Wholesale concern at Diageo decision

Wholesalers have expressed dismay at the ‘highly inefficient’ decision made by alcohol supplier Diageo to cut off direct supply to those businesses that fail to meet its minimum order threshold

In a story broken by Better Retailing on 19 January, it was revealed that Diageo informed wholesalers that it plans to put a halt to direct supply from 1 April 2024 if as they fail to place orders worth £2m of stock each year.

The letter, sent this month, stated that Diageo had reviewed its wholesale and independent free trade business and was transforming its route-to-market strategy to improve efficiencies and provide better service.

Somewhat unsurprisingly, wholesalers have expressed concern. A senior wholesaler said: “Guinness is now the nation’s most popular beer, and one in nine pints served in Britain last year were Guinness. It’s popular on TikTok and Kim Kardashian was spotted drinking it when she was over in London. This move by Diageo is very short sighted because as it grows in popularity, a key route to market servicing thousands of outlets has effectively been shut off which is highly inefficient.

“Independent wholesalers serving the on-trade have effectively been excluded as the secondary wholesale market won’t be able to supply the volume of kegs needed. For retail wholesalers, it’s only worth doing in bulk which reduces options for many. Central distribution by buying groups would help but none of them have ever been able to make this work.”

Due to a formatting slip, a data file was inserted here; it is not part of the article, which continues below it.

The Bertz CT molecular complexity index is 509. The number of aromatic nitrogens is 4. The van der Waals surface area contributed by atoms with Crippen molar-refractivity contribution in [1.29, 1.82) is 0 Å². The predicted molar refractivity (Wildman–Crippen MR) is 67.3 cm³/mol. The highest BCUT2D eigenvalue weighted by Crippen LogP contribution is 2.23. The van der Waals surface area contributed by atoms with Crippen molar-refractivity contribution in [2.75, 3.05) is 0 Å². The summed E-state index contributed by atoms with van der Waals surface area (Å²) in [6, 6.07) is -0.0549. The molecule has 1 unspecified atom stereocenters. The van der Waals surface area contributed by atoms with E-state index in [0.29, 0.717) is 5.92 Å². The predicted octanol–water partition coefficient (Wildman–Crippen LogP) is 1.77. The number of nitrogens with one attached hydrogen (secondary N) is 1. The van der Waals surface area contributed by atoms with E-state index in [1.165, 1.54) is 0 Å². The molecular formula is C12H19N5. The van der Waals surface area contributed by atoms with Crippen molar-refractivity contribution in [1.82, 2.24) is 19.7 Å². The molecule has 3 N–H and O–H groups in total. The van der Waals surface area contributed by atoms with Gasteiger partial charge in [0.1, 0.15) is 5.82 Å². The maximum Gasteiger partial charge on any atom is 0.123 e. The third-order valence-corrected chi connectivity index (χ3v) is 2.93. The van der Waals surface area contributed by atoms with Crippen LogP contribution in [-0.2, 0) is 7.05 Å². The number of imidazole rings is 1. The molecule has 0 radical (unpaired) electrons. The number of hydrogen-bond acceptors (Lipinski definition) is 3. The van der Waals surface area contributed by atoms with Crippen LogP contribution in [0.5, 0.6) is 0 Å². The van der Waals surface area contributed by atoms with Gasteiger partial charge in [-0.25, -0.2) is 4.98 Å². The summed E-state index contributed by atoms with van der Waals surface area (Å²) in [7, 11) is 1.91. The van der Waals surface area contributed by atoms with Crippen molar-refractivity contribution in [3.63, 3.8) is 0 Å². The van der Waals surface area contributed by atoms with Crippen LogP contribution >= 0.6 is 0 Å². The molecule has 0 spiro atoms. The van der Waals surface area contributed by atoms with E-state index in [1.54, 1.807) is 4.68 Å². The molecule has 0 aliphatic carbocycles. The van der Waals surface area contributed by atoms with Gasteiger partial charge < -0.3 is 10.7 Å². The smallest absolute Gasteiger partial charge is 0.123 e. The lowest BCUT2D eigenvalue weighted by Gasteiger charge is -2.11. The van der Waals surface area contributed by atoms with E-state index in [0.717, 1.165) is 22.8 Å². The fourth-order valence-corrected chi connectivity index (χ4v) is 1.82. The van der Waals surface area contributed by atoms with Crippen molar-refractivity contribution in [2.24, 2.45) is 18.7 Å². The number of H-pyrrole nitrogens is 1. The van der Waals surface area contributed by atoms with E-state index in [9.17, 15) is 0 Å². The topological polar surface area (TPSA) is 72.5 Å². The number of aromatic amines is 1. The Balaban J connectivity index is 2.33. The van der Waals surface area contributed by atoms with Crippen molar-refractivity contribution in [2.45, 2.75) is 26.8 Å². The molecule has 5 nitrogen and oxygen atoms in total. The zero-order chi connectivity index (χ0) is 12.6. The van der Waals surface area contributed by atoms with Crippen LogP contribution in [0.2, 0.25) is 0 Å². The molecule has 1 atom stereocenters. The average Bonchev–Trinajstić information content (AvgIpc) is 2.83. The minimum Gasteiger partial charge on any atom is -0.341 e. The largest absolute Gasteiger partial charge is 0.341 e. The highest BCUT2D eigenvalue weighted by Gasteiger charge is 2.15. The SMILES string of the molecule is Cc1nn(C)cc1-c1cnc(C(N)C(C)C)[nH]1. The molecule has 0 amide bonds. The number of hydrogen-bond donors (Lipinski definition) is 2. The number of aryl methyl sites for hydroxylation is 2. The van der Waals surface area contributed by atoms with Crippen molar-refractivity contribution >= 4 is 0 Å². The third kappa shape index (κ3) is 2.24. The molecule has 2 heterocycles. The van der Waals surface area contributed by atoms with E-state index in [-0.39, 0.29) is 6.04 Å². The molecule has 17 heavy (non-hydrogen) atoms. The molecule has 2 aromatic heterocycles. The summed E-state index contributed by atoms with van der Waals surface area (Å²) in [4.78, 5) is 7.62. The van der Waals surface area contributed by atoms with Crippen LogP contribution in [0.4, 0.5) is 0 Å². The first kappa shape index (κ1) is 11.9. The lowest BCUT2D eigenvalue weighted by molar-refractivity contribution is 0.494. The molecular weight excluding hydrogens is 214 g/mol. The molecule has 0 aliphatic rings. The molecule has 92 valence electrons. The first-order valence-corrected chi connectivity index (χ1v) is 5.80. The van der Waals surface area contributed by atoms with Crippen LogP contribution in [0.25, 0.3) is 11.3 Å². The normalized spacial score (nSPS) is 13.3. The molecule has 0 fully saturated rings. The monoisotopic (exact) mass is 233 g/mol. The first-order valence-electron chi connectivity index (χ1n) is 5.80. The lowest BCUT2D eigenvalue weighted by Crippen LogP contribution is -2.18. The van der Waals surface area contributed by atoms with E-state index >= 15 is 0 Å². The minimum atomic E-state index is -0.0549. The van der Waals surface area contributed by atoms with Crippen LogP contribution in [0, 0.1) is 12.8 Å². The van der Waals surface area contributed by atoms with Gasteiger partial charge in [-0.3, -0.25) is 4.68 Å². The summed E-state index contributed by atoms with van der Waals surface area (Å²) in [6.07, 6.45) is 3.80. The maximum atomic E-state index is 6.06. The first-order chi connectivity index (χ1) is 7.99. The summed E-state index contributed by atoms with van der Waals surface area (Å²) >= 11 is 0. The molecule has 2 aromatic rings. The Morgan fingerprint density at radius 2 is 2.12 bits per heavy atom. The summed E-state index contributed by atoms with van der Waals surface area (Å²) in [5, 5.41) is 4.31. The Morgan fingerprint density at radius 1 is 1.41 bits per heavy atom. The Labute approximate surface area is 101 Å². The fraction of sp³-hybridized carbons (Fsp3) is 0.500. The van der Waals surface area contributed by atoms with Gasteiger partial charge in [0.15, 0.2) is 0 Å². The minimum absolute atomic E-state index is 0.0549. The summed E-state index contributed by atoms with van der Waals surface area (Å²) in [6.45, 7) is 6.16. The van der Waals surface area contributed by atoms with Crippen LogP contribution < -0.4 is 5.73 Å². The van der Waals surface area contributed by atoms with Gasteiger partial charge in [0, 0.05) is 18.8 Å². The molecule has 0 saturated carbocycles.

Tom Gittins, Confex CEO, which does offer a central distribution service to its members, suggested that Diageo wasn’t doing anything new: “While Confex does not welcome the increase in minimum drop requirements from our suppliers, this has been happening for the last 20 years with a ramping up post-Covid.

“Confex has been offering a central distribution service to our members since 2006, working with suppliers as a route to market for their brands. The key to any secondary wholesale model is to allow access to brands with a shared margin that reflects the costs involved for servicing our wholesalers’ independent retail and foodservice customers.

“If this is achieved and our suppliers support our members with a full national promotional programme in line with those who are able to maintain direct supply, then we have found that sales growth can be achieved while also increasing distribution.”

Others, who also do not want to be named, have expressed concern as the move benefits the bigger wholesale players and penalises smaller, independent operators, while limiting retailer choice and will potentially result in higher prices for the consumer.

Confex Diageo supply chain Tom Gittins Wholesalers